ASCB Rainbow


Subgroup D

Subgroup D: Cilia: Traffic, Signals, Disease

8:30 am – 12:30 pm, Room 120B
Organizers: Max Nachury, University of California, San Francisco; Peter Jackson, Stanford; and Jeremy Reiter, University of California, San Francisco

This special interest subgroup on cilia serves as a point of convergence for human geneticists working on kidney and eye diseases, for developmental biologists aiming to understand the Hedgehog pathway and left-right axis patterning, and for cell biologists interested in compartmentalized signal transduction. Researchers from the diverse fields that intersect with ciliary biology will discuss the interplay between membrane trafficking, signaling and disease.

Presentations:

8:30-8:35 am- Introduction. Jeremy Reiter, University of California, San Francisco
8:35-8:53 am- Mechanisms of ciliary signaling. Jeremy Reiter, University of California, San Francisco
8:53-9:11 am- Regulation of primary cilia formation in the mouse. Kathryn Anderson, Sloan-Kettering
9:11-9:29 am- Response of immotile cilia to the fluid flow for establishing left-right asymmetry. Hiroshi Hamada, Riken Kobe
9:29-9:47 am- Structure and function of the BBSome. Max Nachury, University of California, San Francisco
9:47-10:05 am- Role of cilia in congenital heart disease and the neurodevelopmental outcome of congenital heart disease patients. Cecilia Lo, University of Pittsburgh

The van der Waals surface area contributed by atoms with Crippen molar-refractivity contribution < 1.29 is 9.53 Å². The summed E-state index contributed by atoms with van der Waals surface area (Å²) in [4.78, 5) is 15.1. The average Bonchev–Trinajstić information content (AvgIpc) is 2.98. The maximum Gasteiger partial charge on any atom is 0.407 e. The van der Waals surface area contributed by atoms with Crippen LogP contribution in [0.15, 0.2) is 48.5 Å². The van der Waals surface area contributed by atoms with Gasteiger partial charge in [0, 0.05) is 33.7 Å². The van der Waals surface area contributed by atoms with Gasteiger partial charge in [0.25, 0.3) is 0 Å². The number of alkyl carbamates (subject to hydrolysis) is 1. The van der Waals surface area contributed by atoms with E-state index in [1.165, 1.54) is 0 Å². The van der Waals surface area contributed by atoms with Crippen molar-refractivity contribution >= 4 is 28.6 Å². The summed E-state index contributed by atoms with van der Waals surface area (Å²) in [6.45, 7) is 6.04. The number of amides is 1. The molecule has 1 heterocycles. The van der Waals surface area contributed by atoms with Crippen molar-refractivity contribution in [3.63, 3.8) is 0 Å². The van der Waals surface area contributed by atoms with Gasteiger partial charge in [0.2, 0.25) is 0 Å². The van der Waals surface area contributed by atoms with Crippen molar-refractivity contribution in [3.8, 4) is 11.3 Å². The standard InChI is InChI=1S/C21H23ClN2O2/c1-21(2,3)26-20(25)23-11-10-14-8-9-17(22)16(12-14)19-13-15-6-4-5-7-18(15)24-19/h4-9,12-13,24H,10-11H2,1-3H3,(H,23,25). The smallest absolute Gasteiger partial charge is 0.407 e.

10:05-10:23 am- Ciliary control of stem cell function. Peter Jackson, Stanford
10:23-10:42 am- Break
10:42-11:00 am- Cilia regulation of injury response in the kidney and during cyst development. Brad Yoder, University of Alabama at Birmingham
11:00-11:18 am- Mechanisms underlying renal ciliopathies. Sophie Saunier, IMAGINE institute, Inserm UMR1163
11:18-11:36 am- A phase-separated organelle at the root of motile ciliopathy. Ryan Huizar, (Wallingford Lab) University of Texas at Austin
11:36-11:54 am- Photoreceptor discs are formed through suppression of ciliary ectosome release. Vadim Arshavsky, Duke
11:54 am-12:12 pm- Understanding the molecular etiology of craniofacial ciliopathies. Samantha Brugmann, Cincinnati Children’s Hospital
12:12-12:30 pm- A comprehensive portrait of cilia and ciliopathies from a CRISPR-based screen for Hedgehog signaling. David Breslow, Yale

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